Monday, November 28, 2011

Are they Andrew Holness's 'Lucky 13'?

Jean Lowrie-Chin | Observer Column | Monday, November 28, 2011

If we are to use the findings of the "51% Coalition" as a yardstick, they could indicate that the JLP may have a significant edge over the PNP in the next general election. In a full-page advertisement declaring "Respect and Recognition", the JLP announced 13 women candidates, the highest number ever fielded by a major political party.

The 13 JLP candidates are: Olivia Grange, Shahine Robinson, Marisa Dalrymple-Philibert, Senator Marlene Malahoo-Forte, Sharon Hay Webster, Dr Sandra Nesbeth, Dr Saphire Longmore, Camille Buchanan, Dr Patrece Charles-Freeman, Joan Gordon-Webley, Beverly Prince, Paula Kerr-Jarrett and Rosalee Hamilton.

Ironically, the PNP - led by Portia Simpson Miller who is the first and only woman prime minister in the history of Jamaica, has only four other woman candidates: Lisa Hanna, Natalie Neita-Headley, Sharon Ffolkes-Abrahams, and Denise Daley, having lost Sharon Hay Webster to the JLP. Some may argue that powerhouse Simpson Miller packs the punch of 10!

Last Tuesday, several women's groups launched a coalition and campaign for quotas for women in decision making - "The 51% Coalition for development and empowerment through equity", supported by Friedrich Ebert Stiftung - Jamaica and the Caribbean.

Dr Marcia Forbes, one of the organisers of the 51% Coalition, so named to represent the percentage of women in the Jamaican population, shared her excellent notes of the meeting and some interesting findings from Studies re Women On Boards - UK Report, February 2011 ( prepared by committee led by a former minister for trade, investment and Small Business 2009 to 2010 UK.

Companies with more women on their board of directors outperform their rivals with42 per cent higher return in sales; 66 per cent higher return on invested capital; and 53 per cent higher return on equity. It was observed that women bring different perspectives and experiences to bear.

The current situation in Jamaica shows that we are far from the mark. In the case of boards of directors, women serve on only 33 per cent of those in the public sector - over 10 years from 1998 to 2008 this grew by only four per cent. Women served on only 16 per cent of private sector boards in 2008, increasing by only two per cent over the previous 10 years. In the case of government, women make up 13.3 per cent of MPs, 11 per cent of Cabinet and encouraging 23.8 per cent of the Senate. Sixteen per cent of local government councillors are women, and a tiny 7.6 per cent are mayors.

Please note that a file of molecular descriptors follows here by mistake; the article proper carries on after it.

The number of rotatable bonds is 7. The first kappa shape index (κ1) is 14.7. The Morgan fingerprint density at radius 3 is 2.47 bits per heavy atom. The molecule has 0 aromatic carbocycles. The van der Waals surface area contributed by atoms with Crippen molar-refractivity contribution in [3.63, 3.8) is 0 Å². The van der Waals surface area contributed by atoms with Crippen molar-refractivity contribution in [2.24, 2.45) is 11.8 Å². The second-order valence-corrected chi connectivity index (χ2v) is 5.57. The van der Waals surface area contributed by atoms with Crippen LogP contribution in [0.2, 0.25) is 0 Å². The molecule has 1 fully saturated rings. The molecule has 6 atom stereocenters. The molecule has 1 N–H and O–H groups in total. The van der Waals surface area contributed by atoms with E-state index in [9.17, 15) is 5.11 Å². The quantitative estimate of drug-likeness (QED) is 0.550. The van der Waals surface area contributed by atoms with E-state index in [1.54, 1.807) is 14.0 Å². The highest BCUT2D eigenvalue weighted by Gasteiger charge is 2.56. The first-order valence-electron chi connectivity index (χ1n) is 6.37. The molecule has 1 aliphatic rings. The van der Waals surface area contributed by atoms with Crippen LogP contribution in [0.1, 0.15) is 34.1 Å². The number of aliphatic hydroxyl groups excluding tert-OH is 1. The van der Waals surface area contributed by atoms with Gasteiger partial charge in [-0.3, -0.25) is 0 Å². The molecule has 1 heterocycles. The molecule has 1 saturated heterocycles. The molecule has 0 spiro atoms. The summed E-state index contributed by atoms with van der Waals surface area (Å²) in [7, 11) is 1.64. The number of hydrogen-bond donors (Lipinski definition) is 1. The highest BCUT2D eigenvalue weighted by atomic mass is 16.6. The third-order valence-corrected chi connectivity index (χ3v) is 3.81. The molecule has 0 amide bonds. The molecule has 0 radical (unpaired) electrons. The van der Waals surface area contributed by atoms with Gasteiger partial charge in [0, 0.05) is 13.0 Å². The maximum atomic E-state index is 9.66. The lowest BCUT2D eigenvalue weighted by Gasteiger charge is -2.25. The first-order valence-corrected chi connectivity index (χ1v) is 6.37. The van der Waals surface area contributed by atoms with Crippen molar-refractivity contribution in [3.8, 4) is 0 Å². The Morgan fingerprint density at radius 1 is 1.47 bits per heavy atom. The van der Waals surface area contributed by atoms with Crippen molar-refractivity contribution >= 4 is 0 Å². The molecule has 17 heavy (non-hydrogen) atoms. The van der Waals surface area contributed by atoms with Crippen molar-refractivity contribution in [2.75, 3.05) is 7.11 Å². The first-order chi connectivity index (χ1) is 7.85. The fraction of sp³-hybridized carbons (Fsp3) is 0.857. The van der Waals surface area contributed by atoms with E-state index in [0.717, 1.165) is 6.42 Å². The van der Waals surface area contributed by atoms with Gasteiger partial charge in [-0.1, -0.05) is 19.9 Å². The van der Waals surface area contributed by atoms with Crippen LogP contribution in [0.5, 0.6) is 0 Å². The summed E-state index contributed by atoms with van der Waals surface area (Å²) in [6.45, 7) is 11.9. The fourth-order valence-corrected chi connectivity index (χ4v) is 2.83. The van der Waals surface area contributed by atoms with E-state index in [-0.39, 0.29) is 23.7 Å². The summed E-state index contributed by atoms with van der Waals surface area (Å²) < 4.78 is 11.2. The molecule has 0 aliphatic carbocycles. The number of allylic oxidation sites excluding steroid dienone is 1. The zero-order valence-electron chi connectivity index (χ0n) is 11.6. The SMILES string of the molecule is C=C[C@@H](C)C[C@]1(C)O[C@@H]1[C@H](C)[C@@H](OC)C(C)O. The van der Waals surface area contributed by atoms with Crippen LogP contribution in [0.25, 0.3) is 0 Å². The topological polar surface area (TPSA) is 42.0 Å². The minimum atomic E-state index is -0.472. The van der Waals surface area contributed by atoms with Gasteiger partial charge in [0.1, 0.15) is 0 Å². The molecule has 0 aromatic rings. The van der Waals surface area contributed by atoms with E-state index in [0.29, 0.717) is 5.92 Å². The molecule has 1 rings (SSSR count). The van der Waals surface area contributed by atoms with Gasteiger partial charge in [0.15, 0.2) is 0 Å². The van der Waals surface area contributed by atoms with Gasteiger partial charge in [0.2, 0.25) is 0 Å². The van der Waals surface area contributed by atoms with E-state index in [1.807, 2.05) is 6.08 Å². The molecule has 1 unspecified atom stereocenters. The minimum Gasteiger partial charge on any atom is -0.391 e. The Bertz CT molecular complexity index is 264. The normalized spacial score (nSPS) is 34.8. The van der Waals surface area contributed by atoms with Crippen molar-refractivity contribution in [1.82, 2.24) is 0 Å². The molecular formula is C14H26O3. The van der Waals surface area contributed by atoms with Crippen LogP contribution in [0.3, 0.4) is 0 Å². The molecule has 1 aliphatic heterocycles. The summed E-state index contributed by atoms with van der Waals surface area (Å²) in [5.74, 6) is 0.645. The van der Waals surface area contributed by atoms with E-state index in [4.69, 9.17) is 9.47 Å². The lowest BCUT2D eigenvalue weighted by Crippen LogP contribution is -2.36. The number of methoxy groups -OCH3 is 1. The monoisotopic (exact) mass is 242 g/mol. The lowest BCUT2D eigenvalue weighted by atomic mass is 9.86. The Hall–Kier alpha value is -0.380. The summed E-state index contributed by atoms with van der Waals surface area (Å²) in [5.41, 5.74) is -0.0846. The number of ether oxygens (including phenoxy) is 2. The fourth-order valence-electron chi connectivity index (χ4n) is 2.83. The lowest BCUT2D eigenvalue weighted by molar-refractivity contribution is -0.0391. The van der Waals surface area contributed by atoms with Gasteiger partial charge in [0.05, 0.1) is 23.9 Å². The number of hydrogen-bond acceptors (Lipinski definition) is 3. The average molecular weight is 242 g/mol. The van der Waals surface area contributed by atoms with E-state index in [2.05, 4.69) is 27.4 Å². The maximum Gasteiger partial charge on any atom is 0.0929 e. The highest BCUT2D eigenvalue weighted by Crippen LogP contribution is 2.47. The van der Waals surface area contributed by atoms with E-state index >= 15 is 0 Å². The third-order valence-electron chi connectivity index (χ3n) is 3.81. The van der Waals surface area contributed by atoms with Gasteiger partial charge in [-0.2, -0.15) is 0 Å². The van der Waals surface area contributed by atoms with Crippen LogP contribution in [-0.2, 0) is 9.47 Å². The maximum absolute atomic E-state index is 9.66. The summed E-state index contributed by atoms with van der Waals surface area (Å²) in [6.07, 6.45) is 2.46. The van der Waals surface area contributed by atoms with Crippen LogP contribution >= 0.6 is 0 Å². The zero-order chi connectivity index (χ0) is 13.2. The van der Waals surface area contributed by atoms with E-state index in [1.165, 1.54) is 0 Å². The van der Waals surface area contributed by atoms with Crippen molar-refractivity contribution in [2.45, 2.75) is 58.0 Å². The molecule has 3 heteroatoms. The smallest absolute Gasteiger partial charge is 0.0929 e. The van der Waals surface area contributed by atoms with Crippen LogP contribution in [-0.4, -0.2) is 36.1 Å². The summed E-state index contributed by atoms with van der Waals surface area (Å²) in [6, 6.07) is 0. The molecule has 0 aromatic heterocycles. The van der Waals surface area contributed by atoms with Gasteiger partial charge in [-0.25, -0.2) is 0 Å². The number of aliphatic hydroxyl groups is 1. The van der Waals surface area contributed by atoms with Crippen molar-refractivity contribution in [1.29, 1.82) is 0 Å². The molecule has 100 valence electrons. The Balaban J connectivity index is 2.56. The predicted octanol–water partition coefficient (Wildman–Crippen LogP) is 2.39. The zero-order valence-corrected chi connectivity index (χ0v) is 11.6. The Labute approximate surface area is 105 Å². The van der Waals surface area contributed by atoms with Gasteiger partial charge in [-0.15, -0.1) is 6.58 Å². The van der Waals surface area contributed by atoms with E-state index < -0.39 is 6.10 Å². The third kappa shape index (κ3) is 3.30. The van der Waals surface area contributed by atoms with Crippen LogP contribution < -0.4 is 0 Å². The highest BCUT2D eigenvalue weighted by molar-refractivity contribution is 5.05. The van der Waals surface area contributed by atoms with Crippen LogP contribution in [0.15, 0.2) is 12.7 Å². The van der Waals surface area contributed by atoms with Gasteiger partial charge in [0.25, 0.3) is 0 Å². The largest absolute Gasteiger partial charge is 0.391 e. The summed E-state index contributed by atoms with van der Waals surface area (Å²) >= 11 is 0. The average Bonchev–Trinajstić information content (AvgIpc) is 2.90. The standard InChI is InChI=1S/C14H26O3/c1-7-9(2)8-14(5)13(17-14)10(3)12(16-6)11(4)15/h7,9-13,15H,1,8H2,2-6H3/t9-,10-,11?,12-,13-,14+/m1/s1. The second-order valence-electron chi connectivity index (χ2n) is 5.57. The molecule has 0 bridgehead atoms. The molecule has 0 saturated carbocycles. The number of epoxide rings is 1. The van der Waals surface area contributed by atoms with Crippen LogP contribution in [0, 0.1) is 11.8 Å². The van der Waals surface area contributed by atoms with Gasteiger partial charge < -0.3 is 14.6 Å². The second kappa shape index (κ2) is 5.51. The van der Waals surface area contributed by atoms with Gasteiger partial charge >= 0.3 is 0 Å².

"Quotas often create controversy in society," observed guest speaker Mathu Joyini, South Africa's High Commissioner to Jamaica. "Women's rights and gender equality have not been separated from human rights in South Africa. When you do business with the South African government they ask, how engendered are you and how black are you? Who benefits from your corporate social responsibility programme? If you don't measure up well on these points then you cannot do business with the government.

Some of these measures are self-imposed quotas so there are problems with implementation. So we are doing assessments to see what measures we can put in place to ensure enforcement."

She told the audience that pre-1994, women were two per cent in Parliament but when the ANC came into power in 1994 it went up to 18 per cent. "Today it is now 45 per cent. Thirty-six per cent of women are in senior positions in government - managerial positions... but we have had challenges in the private sector...(there is) 37 per cent of women in senior management but not many on boards, so there is still work to do in this area."

Linnette Vassell of Women's Resource Outreach Centre (WROC) suggested that the Coalition "challenge our sisters in the JLP to step out of the accustomed mode and say that this cannot stand, eg, NWC board with all men." Government Senator Camilla Johnson-Smith, in congratulating the initiators, said, "It is your work why I am in the position I am today. What is democracy without advocacy? The coalition is playing a key role in promoting gender sensitivity. I found the South African experience very inspirational."

Siddier Chambers of the Bureau of Women's Affairs observed that Minister Olivia "Babsy" Grange had "tabled the policy this afternoon at Parliament. The Bureau stands ready to support this coalition."

"We have to make it clear that we are women of competence that will transform decision-making in Jamaica," said the UNDP's Carol Narcisse. Patricia Donald of Women's Media Watch and the Ministry of Health gave "big endorsement for quotas - I used to be ambivalent about the quota system but now I think that we need it. We need to learn how to respond to the critics".

"I am in favour of quotas," noted entrepreneur Peta-Rose Hall, secretary of the International Women's Forum. "We should be practical in the sense such as suggested by Donna Duncan re shareholders asking more about the representation of women on boards. Women have purchasing power but we don't use it."

"For the last 20 years, we have been encouraging women to take the leadership," said Merlene Daley of the Jamaica Women's Political Caucus. "There was a time when I felt quota was taking it beyond, but having served so long it seems that quota is the only way to go forward. I endorse it."

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